Plaza Mayor


Retiro Park.... nice place to take a boat ride or spend a very public romantic afternoon. Why not both I say??

Tuesday, April 23, 2013

Easter Cruise: Istanbul and Dubrovnik

  As long as I have been in Spain, I have been wanting to go to Istanbul. Much further east than most of the places I have traveled to, it always held some sort of mysterious feel to it. We went in a tour group from the cruise with a native guide. Thank goodness because I can't imagine if we had just tried to bumble around on our own (although we are quite capable explorers). The city is way larger, way busier than we could have handled. Even though real tourism season hadn't yet begun, the Istanbul was covered with tourists. Standing in mile-long lines, we hit the highlights of the Topkapı Palace, the Blue Mosque, and the Hagia Sofia. After a required short stop in a rug store (which were actually incredible), we haggled our way through the Grand Bazaar, walking out with way too many ceramic plates. We got a little carried away, but when I'm happily dipping my chips and dip during football season in my colorful ceramic bowls, I will think of this place. 

Inside the Blue Mosque
Outside the Mosque
Blue Mosque

Hagia Sofia

Inside the Hagia Sofia- built in the 500s!!!

Grand Bazaar

View of Istanbul from our (lucked-in) room balcony
   The most surprising stop of all the trip belongs to Dubrovnik. This city was incredibly beautiful. The historic part is small, but you can walk along the city walls and see amazing views of the coast and the red tile roofs of the town. Walking along the walls, I could not stop taking pictures. I would highly recommend this place to someone looking for a European trip a little off the beaten path. It's worth the visit.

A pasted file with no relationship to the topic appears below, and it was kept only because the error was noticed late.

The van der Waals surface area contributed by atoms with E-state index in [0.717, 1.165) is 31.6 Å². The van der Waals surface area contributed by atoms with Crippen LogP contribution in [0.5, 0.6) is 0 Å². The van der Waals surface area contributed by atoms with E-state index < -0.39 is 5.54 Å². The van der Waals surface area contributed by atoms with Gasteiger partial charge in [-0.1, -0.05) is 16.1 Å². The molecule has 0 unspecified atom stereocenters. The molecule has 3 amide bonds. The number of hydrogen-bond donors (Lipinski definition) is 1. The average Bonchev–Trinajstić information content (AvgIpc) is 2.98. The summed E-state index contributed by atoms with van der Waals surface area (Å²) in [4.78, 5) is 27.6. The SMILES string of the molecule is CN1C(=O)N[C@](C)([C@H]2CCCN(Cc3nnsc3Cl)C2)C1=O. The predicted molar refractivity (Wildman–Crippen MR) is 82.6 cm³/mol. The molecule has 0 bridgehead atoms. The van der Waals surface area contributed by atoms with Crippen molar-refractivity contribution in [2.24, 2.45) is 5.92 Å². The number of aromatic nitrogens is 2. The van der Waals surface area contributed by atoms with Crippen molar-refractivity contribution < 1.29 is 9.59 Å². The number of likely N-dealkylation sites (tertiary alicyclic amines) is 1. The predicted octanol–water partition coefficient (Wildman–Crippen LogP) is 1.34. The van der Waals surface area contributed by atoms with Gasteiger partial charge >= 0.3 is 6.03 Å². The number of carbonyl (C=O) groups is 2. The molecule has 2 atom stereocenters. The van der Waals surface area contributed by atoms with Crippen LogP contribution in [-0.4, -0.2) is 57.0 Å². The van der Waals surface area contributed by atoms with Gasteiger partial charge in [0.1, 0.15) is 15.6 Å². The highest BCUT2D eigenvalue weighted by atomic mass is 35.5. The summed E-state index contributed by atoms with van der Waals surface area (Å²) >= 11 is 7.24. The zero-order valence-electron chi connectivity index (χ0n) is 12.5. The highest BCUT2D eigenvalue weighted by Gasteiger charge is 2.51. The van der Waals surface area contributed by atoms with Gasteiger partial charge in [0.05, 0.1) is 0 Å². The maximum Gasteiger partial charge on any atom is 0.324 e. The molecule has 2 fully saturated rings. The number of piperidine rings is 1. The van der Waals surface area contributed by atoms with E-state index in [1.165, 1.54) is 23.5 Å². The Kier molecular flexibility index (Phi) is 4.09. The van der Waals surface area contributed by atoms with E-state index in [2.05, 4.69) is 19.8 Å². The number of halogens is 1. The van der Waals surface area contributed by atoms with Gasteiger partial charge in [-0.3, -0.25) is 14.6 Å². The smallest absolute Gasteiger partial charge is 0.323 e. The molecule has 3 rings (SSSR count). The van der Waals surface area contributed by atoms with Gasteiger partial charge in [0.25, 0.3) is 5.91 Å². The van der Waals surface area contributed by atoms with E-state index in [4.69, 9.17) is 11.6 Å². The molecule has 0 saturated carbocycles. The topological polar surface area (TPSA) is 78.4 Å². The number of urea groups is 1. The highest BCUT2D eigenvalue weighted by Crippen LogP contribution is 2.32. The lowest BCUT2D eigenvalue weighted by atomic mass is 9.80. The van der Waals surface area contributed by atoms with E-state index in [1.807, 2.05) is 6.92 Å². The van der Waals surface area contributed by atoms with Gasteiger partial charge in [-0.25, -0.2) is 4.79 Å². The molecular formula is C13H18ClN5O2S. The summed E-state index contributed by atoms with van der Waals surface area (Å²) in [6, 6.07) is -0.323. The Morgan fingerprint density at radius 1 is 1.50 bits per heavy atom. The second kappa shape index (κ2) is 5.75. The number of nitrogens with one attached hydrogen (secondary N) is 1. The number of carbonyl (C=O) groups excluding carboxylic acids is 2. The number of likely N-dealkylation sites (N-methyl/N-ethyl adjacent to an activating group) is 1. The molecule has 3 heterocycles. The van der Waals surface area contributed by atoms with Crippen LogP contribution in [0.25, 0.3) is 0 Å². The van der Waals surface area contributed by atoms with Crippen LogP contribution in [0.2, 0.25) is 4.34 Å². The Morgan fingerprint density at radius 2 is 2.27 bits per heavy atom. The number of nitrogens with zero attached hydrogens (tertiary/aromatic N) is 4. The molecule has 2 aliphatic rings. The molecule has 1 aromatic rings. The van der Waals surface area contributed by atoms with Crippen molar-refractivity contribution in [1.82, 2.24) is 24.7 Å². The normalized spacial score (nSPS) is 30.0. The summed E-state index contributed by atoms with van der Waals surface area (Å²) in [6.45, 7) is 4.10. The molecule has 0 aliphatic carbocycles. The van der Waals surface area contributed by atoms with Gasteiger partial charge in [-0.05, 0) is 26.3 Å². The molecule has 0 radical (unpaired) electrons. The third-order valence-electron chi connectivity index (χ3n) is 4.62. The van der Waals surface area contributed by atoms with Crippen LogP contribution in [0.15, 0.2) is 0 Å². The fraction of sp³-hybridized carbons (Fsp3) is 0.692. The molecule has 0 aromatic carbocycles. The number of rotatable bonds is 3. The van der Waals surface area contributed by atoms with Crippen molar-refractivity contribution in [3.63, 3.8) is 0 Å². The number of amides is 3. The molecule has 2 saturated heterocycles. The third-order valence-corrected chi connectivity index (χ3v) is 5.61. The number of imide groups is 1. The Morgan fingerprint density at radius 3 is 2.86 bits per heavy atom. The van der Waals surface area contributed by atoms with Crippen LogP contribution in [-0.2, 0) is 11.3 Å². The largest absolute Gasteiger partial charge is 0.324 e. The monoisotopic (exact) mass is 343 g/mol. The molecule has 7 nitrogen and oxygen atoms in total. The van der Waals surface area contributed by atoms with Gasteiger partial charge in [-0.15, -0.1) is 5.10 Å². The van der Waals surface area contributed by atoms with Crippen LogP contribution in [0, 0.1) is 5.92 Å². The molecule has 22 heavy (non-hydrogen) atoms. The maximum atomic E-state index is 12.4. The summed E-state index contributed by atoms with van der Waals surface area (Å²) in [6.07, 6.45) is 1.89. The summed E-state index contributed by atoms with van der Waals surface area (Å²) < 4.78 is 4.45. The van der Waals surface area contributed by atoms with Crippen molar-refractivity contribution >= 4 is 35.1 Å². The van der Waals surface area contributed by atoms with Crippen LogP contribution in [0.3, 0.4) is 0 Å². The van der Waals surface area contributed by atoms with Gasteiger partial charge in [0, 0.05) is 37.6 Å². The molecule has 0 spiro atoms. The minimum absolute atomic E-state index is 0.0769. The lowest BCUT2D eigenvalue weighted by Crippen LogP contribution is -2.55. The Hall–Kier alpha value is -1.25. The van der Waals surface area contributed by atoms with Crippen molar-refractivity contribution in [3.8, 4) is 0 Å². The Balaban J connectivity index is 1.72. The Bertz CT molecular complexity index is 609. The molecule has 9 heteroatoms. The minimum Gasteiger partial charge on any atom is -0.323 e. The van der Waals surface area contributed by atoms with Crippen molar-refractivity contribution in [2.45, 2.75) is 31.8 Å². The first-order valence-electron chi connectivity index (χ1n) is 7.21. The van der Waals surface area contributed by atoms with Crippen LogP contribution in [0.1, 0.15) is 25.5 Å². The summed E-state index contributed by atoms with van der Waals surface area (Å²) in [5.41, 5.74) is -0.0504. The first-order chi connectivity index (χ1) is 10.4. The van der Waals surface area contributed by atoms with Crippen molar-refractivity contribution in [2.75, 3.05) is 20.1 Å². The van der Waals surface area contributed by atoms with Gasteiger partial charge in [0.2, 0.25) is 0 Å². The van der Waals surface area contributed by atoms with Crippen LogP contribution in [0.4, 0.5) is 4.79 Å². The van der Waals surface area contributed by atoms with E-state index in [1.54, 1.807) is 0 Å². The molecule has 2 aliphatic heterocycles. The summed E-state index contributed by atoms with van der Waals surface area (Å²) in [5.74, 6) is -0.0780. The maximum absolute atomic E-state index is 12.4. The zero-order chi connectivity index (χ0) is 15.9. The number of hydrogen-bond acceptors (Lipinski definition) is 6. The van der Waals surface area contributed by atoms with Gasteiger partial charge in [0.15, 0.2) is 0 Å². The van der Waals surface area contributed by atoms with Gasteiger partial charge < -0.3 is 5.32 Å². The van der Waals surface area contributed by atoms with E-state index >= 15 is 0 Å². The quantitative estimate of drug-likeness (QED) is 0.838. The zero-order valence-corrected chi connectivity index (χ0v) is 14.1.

Welcome to historic Dubrovnik!

Walking along the walls

Don't you want to be here??

Thursday, April 18, 2013

More from the cruise: Bari and Ephesus

  After checking off the Correr Museum, the San Marcos Basilica, and the Doge's Palace, we made our way to the harbor to board the boat for the week. Sailing on the MSC Divina, we got on early so we could have time to explore all the floors of the boat. (One of my favorite things when cruising!) On another note, whenever my mom and I travel together, usually some really lucky thing happens. This time, we arrived and we informed that the regular room that we had booked was overbooked and they had moved us into a room with a balcony. A balcony!! Nice start to our sailing trip.
  Our first stop was in Bari, a small Italian city. There wasn't too much to see here; the main sight is the Church of Saint Nicholas (Santa!). The following day we were supposed to go to Olympia, Greece, but unfortunately, the water was too rough to tender in. We spent the day rocking and rolling on some pretty big waves, but hey, there is plenty to do to entertain yourself on these boats so we weren't bored. Ephesus, Turkey was the following city and we did get to disembark from the ship! We took a guided tour that included the trip to the ruins of Ancient Ephesus and the House of the Virgin Mary, where, according to the Catholic faith, she ascended into Heaven. (Here is a handy link from wikipedia if you want to read more about it. From there we went to the ruins and impressed by the remains of such a developed ancient city! Check out some pics...
Pool on the ship. Too bad it was too cold to use it.

Hanging with the original Santa Clause in Bari, Italy

Basilica of Saint Nicholas, Bari, Italy

Mary's house in Ephesus, Turkey

Adding a wish to the wall outside Mary's house

These must be really good quality fake watches. Not every place has them, you know.

City ruins of Ephesus

Nike. Can you believe this carving is thousands of years old?!

What once was a library

With all the carvings and details, these place must have been truly incredible.